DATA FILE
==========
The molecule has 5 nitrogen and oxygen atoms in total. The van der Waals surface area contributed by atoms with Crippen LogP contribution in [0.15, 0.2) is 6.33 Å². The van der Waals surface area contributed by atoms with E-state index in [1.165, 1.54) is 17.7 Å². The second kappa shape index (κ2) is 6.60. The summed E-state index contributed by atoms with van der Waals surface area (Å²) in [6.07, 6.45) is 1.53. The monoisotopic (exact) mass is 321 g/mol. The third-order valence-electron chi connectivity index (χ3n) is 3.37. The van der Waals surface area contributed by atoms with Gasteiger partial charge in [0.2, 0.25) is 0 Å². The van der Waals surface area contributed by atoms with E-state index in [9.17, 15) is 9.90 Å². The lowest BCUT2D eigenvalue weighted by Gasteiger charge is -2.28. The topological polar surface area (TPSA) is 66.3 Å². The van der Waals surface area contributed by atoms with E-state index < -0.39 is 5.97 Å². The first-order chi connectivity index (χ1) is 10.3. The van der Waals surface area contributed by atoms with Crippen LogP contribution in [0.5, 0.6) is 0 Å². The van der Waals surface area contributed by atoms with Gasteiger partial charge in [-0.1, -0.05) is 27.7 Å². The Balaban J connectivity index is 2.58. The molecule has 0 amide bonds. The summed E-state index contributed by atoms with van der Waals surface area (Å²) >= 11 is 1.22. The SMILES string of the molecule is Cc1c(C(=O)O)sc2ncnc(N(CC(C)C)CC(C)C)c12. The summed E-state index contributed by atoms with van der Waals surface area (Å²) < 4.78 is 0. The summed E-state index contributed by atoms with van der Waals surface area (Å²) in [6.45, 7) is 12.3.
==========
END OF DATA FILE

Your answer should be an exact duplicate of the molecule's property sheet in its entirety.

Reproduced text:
The molecule has 5 nitrogen and oxygen atoms in total. The van der Waals surface area contributed by atoms with Crippen LogP contribution in [0.15, 0.2) is 6.33 Å². The van der Waals surface area contributed by atoms with E-state index in [1.165, 1.54) is 17.7 Å². The second kappa shape index (κ2) is 6.60. The summed E-state index contributed by atoms with van der Waals surface area (Å²) in [6.07, 6.45) is 1.53. The monoisotopic (exact) mass is 321 g/mol. The third-order valence-electron chi connectivity index (χ3n) is 3.37. The van der Waals surface area contributed by atoms with Gasteiger partial charge in [0.2, 0.25) is 0 Å². The van der Waals surface area contributed by atoms with E-state index in [9.17, 15) is 9.90 Å². The lowest BCUT2D eigenvalue weighted by Gasteiger charge is -2.28. The topological polar surface area (TPSA) is 66.3 Å². The van der Waals surface area contributed by atoms with E-state index < -0.39 is 5.97 Å². The first-order chi connectivity index (χ1) is 10.3. The van der Waals surface area contributed by atoms with Crippen LogP contribution in [0.5, 0.6) is 0 Å². The van der Waals surface area contributed by atoms with Gasteiger partial charge in [-0.1, -0.05) is 27.7 Å². The Balaban J connectivity index is 2.58. The molecule has 0 amide bonds. The summed E-state index contributed by atoms with van der Waals surface area (Å²) >= 11 is 1.22. The SMILES string of the molecule is Cc1c(C(=O)O)sc2ncnc(N(CC(C)C)CC(C)C)c12. The summed E-state index contributed by atoms with van der Waals surface area (Å²) < 4.78 is 0. The summed E-state index contributed by atoms with van der Waals surface area (Å²) in [6.45, 7) is 12.3.